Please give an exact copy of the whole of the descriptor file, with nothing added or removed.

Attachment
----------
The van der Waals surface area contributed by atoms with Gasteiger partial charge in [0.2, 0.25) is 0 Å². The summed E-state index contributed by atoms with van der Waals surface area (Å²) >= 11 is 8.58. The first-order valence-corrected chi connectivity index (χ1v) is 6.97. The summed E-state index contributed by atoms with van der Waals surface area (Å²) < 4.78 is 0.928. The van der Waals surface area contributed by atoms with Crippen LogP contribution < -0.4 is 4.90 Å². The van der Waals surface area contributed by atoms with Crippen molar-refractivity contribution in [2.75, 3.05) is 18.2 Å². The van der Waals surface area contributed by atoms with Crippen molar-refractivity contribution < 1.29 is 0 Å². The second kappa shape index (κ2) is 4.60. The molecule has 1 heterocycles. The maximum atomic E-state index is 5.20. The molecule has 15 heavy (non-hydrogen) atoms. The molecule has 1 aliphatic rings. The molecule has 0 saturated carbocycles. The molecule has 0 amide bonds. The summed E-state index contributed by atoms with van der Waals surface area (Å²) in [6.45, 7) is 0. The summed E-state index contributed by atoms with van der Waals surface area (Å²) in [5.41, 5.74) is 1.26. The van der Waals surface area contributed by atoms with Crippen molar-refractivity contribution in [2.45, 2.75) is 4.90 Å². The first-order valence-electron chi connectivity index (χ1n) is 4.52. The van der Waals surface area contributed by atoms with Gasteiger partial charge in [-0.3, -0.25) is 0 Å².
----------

The van der Waals surface area contributed by atoms with Gasteiger partial charge in [0.2, 0.25) is 0 Å². The summed E-state index contributed by atoms with van der Waals surface area (Å²) >= 11 is 8.58. The first-order valence-corrected chi connectivity index (χ1v) is 6.97. The summed E-state index contributed by atoms with van der Waals surface area (Å²) < 4.78 is 0.928. The van der Waals surface area contributed by atoms with Crippen LogP contribution < -0.4 is 4.90 Å². The van der Waals surface area contributed by atoms with Crippen molar-refractivity contribution in [2.75, 3.05) is 18.2 Å². The van der Waals surface area contributed by atoms with Crippen molar-refractivity contribution < 1.29 is 0 Å². The second kappa shape index (κ2) is 4.60. The molecule has 1 heterocycles. The maximum atomic E-state index is 5.20. The molecule has 15 heavy (non-hydrogen) atoms. The molecule has 1 aliphatic rings. The molecule has 0 saturated carbocycles. The molecule has 0 amide bonds. The summed E-state index contributed by atoms with van der Waals surface area (Å²) in [6.45, 7) is 0. The summed E-state index contributed by atoms with van der Waals surface area (Å²) in [5.41, 5.74) is 1.26. The van der Waals surface area contributed by atoms with Crippen molar-refractivity contribution in [2.45, 2.75) is 4.90 Å². The first-order valence-electron chi connectivity index (χ1n) is 4.52. The van der Waals surface area contributed by atoms with Gasteiger partial charge in [-0.3, -0.25) is 0 Å².